No, what offended me so much was the lack of regard any of the creators of this movie had for making it. It’s like the cast and crew got together on a free weekend and shot the whole thing on the CBS backlot. More than ever before, it was clear that anyone who’s not Michael Sheen or Dakota Fanning didn’t want to be on set. When they weren’t sleepily reading lines like you’d read a phone book, they defaulted to the tried-and-true soap opera acting technique of Shouting Is the Same As Emoting. The CGI was terrible, just terrible. I’ve seen better graphics on a network TV sitcom. With a budget as bloated as this movie’s, you’d think someone would’ve thought to throw $20 at the graphics department. Even the editing was disgraceful. Nothing was cut well—it was just a series of jump cuts with characters suddenly wearing different clothes and the audience having to wait for verbal cues to realize that time had actually passed. Let’s not forget the music...sweet zombie Jesus, the relentless music. I don’t think there was a moment of silence in the whole thing. It was like listening to Billboard’s Top 20 hits for two straight hours. And what was up with that ridiculous video yearbook reel during the credits? Who the hell cares about some loser from one scene in the first movie?
Both Part 1 and Part 2 have more or less the same cast and crew and the same limp plot points, but whereas the first was building up to something (killing Bella), the second was undercut by a frakking All Just a Dream sequence. Or vision. Whatever. Who cares? Point is, this was where my frustration boiled into outright hatred. My problem isn’t that the fight sequence isn’t in the book. My problem is that it is the one good thing to happen in the entire 115 minutes of the damn movie. It validates the whole series. It destroys the Volturi in a satisfying way (that also has the potential of setting up a fascinating new set of sequels dealing with the aftermath of creating a power vacuum). It thins out of the Cullen and Co. herd. It injects some badly needed tension and excitement into a tour de force of blandness. And most of all it is a giant, massive, unexpected risk. It’s a bold move on the part of the filmmakers, screwing with their fanbase like that. Up to that fight scene, the movies have pandered incessantly to Twihards—killing off half the beloved characters goes beyond that pandering and provides something genuinely interesting for the rest of us. When anyone can and will die, it ups the ante. It makes Bella, Edward, Jacob, and Renesmee’s survival that much more powerful. It means that it doesn’t matter how many convenient magic powers you have, that you can still die miserable and bloody. In short, it’s a move that belongs at the end of a far greater film. Which was why I was so surprised to see it in Breaking Dawn. And why I was so enraged when it turned out to be just a vision of what might happen.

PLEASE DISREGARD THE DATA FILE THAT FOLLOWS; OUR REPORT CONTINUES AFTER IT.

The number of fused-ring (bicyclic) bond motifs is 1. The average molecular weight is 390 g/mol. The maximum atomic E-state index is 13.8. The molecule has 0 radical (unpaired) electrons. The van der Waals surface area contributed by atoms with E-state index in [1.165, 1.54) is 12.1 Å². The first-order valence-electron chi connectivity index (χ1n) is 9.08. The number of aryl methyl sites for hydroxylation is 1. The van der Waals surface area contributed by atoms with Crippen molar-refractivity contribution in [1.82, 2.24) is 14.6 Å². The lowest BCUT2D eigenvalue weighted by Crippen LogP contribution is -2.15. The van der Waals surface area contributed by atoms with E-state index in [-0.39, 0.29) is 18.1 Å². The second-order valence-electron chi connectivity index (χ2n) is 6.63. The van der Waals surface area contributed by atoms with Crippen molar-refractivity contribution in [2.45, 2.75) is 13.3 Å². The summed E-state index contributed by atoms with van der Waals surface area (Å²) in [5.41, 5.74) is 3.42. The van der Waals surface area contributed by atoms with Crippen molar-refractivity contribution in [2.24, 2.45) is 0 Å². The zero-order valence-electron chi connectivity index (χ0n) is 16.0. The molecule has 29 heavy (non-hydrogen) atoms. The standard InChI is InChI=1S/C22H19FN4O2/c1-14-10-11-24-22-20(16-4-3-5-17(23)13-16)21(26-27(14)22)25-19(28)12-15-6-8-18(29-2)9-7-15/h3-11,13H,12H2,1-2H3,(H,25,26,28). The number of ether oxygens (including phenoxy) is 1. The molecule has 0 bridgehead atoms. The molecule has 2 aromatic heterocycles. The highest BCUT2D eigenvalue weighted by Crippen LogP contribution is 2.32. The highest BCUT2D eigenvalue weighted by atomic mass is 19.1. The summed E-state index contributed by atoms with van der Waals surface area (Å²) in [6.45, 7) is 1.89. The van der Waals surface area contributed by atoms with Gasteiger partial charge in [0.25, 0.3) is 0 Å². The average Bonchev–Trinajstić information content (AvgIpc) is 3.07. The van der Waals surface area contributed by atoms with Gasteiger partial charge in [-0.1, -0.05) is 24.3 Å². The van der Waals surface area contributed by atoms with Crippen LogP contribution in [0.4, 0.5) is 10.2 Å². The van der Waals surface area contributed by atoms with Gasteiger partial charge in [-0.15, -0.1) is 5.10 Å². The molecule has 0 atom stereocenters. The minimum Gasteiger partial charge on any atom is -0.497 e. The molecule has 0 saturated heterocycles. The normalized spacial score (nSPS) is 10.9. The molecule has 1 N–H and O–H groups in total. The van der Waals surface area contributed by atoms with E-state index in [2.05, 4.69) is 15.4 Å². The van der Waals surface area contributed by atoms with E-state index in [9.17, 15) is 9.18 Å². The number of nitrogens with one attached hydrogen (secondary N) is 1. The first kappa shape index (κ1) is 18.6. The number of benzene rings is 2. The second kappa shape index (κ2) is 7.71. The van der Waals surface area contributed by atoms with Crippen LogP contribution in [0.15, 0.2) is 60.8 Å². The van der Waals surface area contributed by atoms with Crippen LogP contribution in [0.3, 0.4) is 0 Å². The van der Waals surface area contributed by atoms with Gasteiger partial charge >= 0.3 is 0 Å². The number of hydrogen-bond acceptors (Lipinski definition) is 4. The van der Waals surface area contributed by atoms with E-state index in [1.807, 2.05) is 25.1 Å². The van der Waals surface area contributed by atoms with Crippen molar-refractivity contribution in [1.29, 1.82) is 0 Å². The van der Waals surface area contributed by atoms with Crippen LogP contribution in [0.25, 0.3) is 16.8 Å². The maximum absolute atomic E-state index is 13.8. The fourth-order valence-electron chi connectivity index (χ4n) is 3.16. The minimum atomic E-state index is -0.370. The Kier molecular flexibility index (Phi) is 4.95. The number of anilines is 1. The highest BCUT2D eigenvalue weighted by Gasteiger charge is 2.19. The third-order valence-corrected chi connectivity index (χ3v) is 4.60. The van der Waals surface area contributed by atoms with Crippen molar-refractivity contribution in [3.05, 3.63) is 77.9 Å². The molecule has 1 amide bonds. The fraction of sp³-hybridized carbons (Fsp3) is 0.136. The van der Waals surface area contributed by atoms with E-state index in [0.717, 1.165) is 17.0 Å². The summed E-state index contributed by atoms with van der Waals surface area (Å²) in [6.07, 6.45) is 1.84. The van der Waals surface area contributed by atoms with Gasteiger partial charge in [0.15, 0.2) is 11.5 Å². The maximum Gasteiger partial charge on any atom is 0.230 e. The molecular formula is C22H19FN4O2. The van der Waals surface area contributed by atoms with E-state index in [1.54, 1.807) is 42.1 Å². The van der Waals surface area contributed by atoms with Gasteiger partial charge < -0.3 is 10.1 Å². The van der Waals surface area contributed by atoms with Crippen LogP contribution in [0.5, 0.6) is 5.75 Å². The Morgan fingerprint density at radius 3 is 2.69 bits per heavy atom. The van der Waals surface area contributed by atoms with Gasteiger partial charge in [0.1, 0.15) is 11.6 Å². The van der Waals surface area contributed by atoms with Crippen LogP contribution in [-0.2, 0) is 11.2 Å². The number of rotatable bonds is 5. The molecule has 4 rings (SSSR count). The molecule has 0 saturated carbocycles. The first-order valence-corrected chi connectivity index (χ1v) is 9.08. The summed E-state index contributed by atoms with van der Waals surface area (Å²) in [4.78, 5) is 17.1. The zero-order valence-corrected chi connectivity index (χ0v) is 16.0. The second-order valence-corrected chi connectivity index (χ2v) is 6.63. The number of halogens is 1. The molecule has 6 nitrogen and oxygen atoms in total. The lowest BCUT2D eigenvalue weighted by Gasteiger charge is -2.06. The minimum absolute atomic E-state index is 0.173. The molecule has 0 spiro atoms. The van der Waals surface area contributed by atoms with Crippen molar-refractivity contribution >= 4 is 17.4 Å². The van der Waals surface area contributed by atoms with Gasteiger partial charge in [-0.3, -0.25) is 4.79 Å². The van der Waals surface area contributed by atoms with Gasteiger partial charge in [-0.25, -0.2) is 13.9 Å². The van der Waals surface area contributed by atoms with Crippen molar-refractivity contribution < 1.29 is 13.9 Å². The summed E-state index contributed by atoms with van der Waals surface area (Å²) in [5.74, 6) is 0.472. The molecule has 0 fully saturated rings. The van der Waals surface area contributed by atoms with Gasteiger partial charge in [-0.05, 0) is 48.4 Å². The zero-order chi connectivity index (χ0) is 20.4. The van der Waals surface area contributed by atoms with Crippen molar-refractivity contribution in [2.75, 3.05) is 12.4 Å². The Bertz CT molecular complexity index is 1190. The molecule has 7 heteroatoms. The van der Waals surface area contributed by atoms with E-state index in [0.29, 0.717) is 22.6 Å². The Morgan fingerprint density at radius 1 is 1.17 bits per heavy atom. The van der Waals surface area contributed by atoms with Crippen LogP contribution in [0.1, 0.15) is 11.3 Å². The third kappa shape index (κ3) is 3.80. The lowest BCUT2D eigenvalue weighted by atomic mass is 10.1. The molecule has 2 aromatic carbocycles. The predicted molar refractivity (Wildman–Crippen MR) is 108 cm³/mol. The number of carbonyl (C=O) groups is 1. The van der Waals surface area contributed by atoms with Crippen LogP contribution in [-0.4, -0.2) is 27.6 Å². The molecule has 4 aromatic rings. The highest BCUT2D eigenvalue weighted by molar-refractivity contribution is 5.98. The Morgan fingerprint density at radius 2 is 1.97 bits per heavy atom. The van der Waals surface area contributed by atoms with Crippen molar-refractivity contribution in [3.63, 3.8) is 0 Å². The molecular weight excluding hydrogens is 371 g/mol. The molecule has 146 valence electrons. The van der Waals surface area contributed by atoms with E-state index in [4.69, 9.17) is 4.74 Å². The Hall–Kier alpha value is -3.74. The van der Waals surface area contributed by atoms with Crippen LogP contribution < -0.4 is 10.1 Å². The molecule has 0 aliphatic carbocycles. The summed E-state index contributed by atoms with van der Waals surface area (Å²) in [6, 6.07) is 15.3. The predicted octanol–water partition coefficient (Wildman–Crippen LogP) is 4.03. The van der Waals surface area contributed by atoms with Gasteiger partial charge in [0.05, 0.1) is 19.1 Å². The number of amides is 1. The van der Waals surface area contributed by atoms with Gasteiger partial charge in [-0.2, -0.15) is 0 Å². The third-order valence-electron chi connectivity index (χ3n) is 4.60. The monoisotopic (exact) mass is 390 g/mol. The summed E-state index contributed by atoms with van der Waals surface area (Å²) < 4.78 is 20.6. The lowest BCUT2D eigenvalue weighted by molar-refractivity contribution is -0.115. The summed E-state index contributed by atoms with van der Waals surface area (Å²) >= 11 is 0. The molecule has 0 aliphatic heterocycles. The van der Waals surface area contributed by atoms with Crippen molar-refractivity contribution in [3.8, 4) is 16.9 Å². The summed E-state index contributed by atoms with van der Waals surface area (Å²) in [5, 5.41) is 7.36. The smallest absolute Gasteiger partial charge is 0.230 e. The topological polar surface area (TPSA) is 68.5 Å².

Aro stared down his death and walked away. He walked away. The entire climax of five movies leads to the bad guy WALKING THE FRAK AWAY. I don’t care that this is exactly what happens in the book. The book is a stupid, poorly written trifle. I wasn’t reading the book, I was watching a movie. I wasn’t expecting it to be great—hell, I was banking on it being terrible—but this was the last straw for me. Winding the audience up like that only to turn around and yell “Psych!” reveals a total contempt for their audience, especially the Twihards. I know it sounds silly to be so deeply offended by something so meaningless, but I can’t help it. It’s infuriating, the disregard the filmmakers have for their audience.
There were a few good bits to Breaking Dawn Part 2, but they are always moments where everyone involved seems to forget for a fleeting moment that they are filming something they hate. The final fight scene, Charlie’s slapstick reaction to Jacob’s transformation, Bella’s blow-up at Jacob’s imprinting—those are scenes that belong in much better films and that directly call the series on all its bullshit. Right when the filmmakers should’ve stuck to their guns, they backed down in a fit of greed-inspired cowardice. That fake out was the filmic equivalent of the high school quarterback asking the unpopular chick to prom only to publicly ditch her for the head cheerleader. Making it all a vision wasn’t the worst thing to happen in the movie, but it was the last spoonful of fetid rot I could stomach. Ten hours of my life reduced to a cruel joke. I’m done. I’m so frakking done. I’m so angry it is retroactively making me hate anything anyone from any of the movies has ever touched. Anyone want my DVDs of Chicago, Into the Wild, Wonderfalls, and season 1 of Damages?
Alex Brown is an archivist, writer, geeknerdloserweirdo, and all-around pop culture obsessive who watches entirely too much TV. Keep up with her every move on Twitter, or get lost in the rabbit warren of ships and fandoms on her Tumblr.